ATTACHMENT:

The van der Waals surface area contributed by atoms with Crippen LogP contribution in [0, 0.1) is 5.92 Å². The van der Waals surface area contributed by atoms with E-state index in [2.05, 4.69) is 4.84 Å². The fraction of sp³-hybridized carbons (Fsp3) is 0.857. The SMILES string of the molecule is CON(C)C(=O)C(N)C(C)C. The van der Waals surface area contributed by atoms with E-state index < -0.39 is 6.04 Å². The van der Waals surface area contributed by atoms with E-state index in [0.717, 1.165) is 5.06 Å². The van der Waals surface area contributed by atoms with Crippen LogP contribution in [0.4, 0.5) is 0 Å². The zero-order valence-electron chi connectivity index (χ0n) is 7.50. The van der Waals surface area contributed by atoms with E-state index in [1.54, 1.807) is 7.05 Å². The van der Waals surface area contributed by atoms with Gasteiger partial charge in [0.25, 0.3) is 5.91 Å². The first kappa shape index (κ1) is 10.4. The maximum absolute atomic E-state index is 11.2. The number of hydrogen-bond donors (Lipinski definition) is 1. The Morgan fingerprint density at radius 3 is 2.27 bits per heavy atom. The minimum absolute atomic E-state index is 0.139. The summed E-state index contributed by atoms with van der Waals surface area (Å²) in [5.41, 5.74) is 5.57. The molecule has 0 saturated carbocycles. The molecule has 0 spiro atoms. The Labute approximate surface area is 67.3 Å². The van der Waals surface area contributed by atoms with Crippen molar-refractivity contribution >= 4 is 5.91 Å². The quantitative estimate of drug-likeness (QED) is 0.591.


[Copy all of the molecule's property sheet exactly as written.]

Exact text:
The van der Waals surface area contributed by atoms with Crippen LogP contribution in [0, 0.1) is 5.92 Å². The van der Waals surface area contributed by atoms with E-state index in [2.05, 4.69) is 4.84 Å². The fraction of sp³-hybridized carbons (Fsp3) is 0.857. The SMILES string of the molecule is CON(C)C(=O)C(N)C(C)C. The van der Waals surface area contributed by atoms with E-state index < -0.39 is 6.04 Å². The van der Waals surface area contributed by atoms with E-state index in [0.717, 1.165) is 5.06 Å². The van der Waals surface area contributed by atoms with Crippen LogP contribution in [0.4, 0.5) is 0 Å². The zero-order valence-electron chi connectivity index (χ0n) is 7.50. The van der Waals surface area contributed by atoms with E-state index in [1.54, 1.807) is 7.05 Å². The van der Waals surface area contributed by atoms with Gasteiger partial charge in [0.25, 0.3) is 5.91 Å². The first kappa shape index (κ1) is 10.4. The maximum absolute atomic E-state index is 11.2. The number of hydrogen-bond donors (Lipinski definition) is 1. The Morgan fingerprint density at radius 3 is 2.27 bits per heavy atom. The minimum absolute atomic E-state index is 0.139. The summed E-state index contributed by atoms with van der Waals surface area (Å²) in [5.41, 5.74) is 5.57. The molecule has 0 saturated carbocycles. The molecule has 0 spiro atoms. The Labute approximate surface area is 67.3 Å². The van der Waals surface area contributed by atoms with Crippen molar-refractivity contribution >= 4 is 5.91 Å². The quantitative estimate of drug-likeness (QED) is 0.591.